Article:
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World Bank Failed Lake Residents: Complaint

A multi-million-dollar World Bank land project failed to help residents in an impoverished community in Phnom Penh establish legal land titles, allowing their ouster and leaving them in limbo, a US rights group says in an official complaint.

The World Bank’s Land Management and Administrative project failed to protect the people of Beoung Kak lake in northern Phnom Penh, who were pushed out to make way for a lucrative real estate development, the Center on Housing Rights and Evictions says in a Sept. 4, 2009, complaint.

“As Boeung Kak residents were unable to transfer their customary rights into formalized land titles under LMAP, the project not only failed to formalize their tenure but in effect also degraded their pre-existing tenure status,” the Minnesota-based COHRE said in the complaint, a copy of which was obtained by VOA Khmer.

The $28.83 million land management project was initiated in June 2002 and implemented by the Ministry of Land Management but was terminated by the government in September 2009, just a few months before its final date, for having too many conditions.

Local residents said that in 2006, Sras Chak commune, which includes the Boeung Kak community, was declared an adjudication zone, but when they asked to register their land, they were denied and told they lived in a development zone.

“They don’t have a land title, but they have purchasing documents that some of the new residents bought from older ones, and authorities have recognized them,” said Eang Vuthy, a legal education officer of the Bridges Across Borders Southeast Asia, which operates in alliance with COHRE.

“The reason why they don’t have a legalized land title was that in 2006 or 2007 the LMAP declared that Sras Chak commune would be an adjudication zone, but the Phnom Penh municipality stopped the registration process,” he said. “They don’t have a land title, only customary rights.”

Vuthy said that according to the Cambodian land law those who live more than five years on uncontested land are the rightful owners.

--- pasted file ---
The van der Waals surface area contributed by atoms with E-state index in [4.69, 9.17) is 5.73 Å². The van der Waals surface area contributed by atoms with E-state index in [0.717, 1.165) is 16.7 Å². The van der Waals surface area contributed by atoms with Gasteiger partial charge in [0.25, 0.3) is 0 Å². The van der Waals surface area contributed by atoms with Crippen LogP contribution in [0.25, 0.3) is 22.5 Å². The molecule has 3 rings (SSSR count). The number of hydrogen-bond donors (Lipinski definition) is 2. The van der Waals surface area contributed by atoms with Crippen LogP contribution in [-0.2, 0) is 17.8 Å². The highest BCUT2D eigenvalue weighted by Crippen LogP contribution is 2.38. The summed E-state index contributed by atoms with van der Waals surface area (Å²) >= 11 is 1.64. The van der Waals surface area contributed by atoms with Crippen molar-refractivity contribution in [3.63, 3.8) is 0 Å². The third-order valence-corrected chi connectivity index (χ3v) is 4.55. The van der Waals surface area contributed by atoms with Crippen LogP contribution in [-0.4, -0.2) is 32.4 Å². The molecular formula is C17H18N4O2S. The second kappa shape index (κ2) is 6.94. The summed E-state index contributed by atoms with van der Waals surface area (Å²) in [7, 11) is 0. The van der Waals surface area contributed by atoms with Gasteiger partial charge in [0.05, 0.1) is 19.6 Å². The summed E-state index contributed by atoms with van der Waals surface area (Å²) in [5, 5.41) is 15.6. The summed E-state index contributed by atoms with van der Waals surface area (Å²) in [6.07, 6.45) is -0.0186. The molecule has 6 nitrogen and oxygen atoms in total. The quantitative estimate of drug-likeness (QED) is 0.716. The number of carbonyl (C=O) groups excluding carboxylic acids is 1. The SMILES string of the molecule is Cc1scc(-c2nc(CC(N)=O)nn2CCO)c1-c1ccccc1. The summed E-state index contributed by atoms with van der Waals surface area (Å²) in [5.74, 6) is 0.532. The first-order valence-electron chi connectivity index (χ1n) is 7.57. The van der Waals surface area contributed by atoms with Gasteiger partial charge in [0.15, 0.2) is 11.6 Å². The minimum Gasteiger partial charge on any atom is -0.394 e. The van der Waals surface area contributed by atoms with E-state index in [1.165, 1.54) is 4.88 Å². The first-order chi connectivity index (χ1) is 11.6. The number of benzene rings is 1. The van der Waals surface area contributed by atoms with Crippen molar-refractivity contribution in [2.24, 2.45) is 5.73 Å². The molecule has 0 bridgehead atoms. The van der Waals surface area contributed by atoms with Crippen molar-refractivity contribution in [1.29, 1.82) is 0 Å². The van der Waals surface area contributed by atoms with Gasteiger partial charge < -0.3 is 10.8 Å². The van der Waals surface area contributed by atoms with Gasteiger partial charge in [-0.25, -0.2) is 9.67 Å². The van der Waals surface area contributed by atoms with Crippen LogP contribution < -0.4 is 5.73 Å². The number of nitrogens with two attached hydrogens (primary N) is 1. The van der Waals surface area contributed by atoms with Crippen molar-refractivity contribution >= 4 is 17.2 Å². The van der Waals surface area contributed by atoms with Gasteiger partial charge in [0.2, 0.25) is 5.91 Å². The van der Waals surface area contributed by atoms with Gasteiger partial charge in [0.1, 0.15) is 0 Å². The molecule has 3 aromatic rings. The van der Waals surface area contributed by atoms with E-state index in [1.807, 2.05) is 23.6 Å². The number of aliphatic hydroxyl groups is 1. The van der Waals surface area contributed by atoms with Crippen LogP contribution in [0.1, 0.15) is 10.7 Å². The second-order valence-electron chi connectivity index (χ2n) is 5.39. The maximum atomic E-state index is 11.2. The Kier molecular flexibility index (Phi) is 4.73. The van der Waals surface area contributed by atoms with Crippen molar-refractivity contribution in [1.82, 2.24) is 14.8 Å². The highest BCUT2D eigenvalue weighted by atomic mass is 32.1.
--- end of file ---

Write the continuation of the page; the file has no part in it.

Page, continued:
There are more than 4,000 families of Boeung Kak residents, some of which have been living there for almost 20 years. Most of them are poor people, while some have guesthouse businesses. Many were evicted after the government decided in 2007 to lease the land to Shukaku, Inc., a developer.

According to the Development Credit Agreement for the LMAP, in order to mitigate the potential harm of evictions from state property, an application of the Environment and Social Guidelines, including the Resettlement Policy Framework is required, COHRE said.

However, the framework was not applied in the case of Boeung Kak. Therefore, in addition to the “weakening of the customary land rights of Boeung Kak residents, the protections that the DCA required have not been implemented by the government,” COHRE said.

More than 900 families have so far been evicted from the Boeung Kak area. Some have been relocated to Damnak Troyeung, some 20 kilometers outside of Phnom Penh, while others received a lump sum of $8,500 in compensation.

“We, the Boeung Kak residents, don’t know where else to seek intervention because three countries have announced registration of our land, but now the government says the land is still in dispute and cannot be registered,” said Thai Nary, a local resident who claimed to have settled in Village 22 since 1993. “I am so hopeless hearing that. I cannot even fix my leaking roof. I almost cry every day and cannot stand up anymore. If I raise my roof a bit higher, I am scared that the company will besiege and stop me.”

Thai Nary and other residents have asked for onsite development.

The residents have asked COHRE for assistance, and the case has so far been brought to the attention of the World Bank’s Inspection Panel, according to COHRE documents.

Officials at the World Bank in Washington declined to comment, referring VOA Khmer to see documents posted on its Web site.

An Inspection Panel’s report dated Dec. 2, 2009, posted on the bank’s site, concludes that in order to make an independent assessment for management compliance, “Bank policies and procedures and related issues of harm in the context of the project, the Panel would need to conduct an appropriate review of all relevant facts and applicable policies and procedure.”

The Panel, however, asked the World Bank’s Board of Executive Directors to refrain from issuing any recommendation pending a management meeting with the government.

“The Panel, as it has done in similar situations in the past with Board approval, will not take a position at this time on whether the issues of non-compliance and harm raised in the Requester merit an investigation,” the Panel concluded.

After COHRE’s request for an investigation, on Dec. 17, 2009, the World Bank’s Cambodia manager, Annette Dixon, issued a statement saying the bank was ready to support Cambodia to improve living conditions of people who have been resettled or are facing settlement from land facing development.

An initiative for negotiations between the government and the Bank is underway, sources told VOA Khmer.